A refreshing calm settles over a city approaching 100 degrees.
The president is off to Camp David this weekend, down until the Fourth of July.
There’s a reason Franklin Roosevelt called it Shangri-la — it’s at least 10 degrees cooler in Maryland’s Catoctin Mountain Park woods, the 1,800-foot elevation retreat for presidents. Fortunately for all who followed him, Dwight Eisenhower renamed it Camp David.
President Barack Obama’s Republican rival, Mitt Romney, is off to his own lakeside home in Wolfeboro, New Hampshire, down too for much of the week.
We’ll see them again on the Fourth of July, Obama celebrating Independence Day in Washington, Romney likely at a small-town parade in New Hampshire — where the latest polls portray a “dead heat. ” (Want to know a dead heat? Step outside in Washington today.)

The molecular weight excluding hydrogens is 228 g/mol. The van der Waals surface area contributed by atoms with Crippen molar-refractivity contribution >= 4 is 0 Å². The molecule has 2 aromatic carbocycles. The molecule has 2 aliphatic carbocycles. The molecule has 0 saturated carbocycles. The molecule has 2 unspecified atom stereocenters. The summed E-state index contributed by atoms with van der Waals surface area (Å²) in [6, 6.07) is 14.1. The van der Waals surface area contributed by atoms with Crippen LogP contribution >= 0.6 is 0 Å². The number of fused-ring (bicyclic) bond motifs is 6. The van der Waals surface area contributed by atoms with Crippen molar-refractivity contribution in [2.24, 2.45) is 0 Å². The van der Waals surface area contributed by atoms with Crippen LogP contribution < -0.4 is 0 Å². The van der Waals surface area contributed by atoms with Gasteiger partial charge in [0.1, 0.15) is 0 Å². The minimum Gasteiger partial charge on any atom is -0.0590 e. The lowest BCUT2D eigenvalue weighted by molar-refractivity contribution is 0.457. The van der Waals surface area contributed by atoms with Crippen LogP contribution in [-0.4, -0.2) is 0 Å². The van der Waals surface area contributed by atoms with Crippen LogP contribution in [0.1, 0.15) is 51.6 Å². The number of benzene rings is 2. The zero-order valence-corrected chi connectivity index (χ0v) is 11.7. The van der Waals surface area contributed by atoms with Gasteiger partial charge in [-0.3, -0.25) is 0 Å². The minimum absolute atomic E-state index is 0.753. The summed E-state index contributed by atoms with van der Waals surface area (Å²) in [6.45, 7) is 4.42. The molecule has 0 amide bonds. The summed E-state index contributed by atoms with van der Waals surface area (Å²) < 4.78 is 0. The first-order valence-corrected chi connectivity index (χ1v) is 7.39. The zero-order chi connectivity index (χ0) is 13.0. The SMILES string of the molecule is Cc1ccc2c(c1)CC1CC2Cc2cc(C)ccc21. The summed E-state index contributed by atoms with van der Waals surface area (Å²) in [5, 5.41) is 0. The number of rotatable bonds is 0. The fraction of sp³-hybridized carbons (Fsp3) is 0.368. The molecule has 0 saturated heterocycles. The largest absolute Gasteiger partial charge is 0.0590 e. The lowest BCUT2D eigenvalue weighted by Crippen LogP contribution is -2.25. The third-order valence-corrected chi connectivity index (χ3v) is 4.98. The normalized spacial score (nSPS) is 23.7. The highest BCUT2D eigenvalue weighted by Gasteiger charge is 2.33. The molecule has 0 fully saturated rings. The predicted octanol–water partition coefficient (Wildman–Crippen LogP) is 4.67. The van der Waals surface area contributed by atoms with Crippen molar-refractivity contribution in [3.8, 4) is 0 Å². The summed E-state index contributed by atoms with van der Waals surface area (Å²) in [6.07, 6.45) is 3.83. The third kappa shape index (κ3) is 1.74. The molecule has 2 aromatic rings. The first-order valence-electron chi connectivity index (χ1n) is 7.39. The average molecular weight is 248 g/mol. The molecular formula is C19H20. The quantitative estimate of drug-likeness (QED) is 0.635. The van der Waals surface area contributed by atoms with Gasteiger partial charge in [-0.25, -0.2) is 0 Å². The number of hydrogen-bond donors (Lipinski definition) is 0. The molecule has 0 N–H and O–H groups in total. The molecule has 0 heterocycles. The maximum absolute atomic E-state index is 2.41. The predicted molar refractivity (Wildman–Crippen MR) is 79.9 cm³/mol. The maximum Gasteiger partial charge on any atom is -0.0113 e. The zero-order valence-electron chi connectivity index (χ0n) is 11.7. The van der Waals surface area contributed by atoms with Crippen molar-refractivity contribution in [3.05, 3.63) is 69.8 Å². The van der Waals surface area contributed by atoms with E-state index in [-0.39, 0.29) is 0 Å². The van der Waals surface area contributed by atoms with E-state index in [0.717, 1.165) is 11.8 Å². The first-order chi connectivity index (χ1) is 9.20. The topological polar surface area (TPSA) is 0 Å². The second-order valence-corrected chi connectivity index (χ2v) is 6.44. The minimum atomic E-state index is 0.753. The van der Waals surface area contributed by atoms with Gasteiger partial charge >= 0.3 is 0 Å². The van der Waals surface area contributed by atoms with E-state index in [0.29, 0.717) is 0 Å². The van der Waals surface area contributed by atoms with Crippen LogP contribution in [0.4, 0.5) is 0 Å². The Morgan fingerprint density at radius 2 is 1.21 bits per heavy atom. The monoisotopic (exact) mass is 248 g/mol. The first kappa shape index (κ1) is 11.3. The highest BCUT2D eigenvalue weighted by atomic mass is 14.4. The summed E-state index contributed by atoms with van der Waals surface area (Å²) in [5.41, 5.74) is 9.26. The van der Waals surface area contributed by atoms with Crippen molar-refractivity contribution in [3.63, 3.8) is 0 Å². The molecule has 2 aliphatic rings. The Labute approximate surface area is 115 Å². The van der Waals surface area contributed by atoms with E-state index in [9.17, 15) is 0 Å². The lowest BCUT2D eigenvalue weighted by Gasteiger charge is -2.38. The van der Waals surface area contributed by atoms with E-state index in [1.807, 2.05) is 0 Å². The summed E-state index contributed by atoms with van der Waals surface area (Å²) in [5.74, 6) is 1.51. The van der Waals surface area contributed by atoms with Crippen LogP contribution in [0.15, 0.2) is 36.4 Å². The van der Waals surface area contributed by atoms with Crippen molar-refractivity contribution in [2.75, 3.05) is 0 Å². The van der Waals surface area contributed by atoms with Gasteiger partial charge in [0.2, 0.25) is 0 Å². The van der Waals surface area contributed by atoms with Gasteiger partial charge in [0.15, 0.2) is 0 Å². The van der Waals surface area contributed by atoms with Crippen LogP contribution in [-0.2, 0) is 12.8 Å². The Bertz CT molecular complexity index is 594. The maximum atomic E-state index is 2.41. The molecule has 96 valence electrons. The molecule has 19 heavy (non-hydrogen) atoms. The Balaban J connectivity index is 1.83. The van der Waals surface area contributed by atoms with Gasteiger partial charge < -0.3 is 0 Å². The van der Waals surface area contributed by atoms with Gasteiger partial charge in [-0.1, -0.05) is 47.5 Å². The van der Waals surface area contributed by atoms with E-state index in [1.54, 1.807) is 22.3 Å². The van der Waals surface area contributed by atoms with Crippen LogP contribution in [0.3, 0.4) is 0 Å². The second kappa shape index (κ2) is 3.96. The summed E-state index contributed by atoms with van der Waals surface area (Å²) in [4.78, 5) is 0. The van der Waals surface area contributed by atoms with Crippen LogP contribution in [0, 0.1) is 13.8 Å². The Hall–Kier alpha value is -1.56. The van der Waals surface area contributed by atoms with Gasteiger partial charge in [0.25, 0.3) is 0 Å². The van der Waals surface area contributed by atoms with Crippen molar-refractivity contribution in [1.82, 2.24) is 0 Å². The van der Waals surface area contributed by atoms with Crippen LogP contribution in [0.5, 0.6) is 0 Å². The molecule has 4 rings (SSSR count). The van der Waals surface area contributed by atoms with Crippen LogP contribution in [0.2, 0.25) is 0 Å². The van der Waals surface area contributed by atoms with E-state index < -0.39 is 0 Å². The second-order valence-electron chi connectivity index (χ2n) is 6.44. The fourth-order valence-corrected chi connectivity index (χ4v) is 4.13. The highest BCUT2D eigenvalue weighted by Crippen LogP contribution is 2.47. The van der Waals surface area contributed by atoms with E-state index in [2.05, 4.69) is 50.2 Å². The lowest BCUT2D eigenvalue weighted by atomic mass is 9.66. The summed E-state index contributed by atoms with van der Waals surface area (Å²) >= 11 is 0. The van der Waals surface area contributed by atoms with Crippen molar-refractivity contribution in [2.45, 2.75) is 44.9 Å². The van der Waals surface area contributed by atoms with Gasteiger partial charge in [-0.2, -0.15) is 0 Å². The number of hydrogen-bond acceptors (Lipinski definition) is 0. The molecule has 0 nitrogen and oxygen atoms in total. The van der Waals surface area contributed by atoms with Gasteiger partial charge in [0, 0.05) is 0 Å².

It’ll be a measure of their ability to refrain from combat for a few days to see if they can make it to the Fourth without issuing a broadside or two. Their campaigns are busy at that, pumping out the fundraising e-mails for the close of the June fundraising period tonight — Obama asking you to “have his back” on health care, Romney pledging to repeal it.
For now, crews are picking up trees felled by thunderstorms that rocked the Washington area overnight, and Obama has returned from a survey of wildfires consuming Colorado.
The president taped his weekly Internet and radio address from Colorado Springs, a tape playing today with an appeal to that sense of what Americans hold in common:
“One of the things I’ve done here, in addition to saying thank you to these firefighters, ” Obama says, “is to let them know that all of America has their back.”
“One of the things that happens, whether it’s a fire here in Colorado, or a tornado in Alabama or Missouri or a flood or a hurricane in Florida, one of the things that happens here in America is that when we see our fellow citizens in trouble or in difficulity, we come together as one American family, as one community.”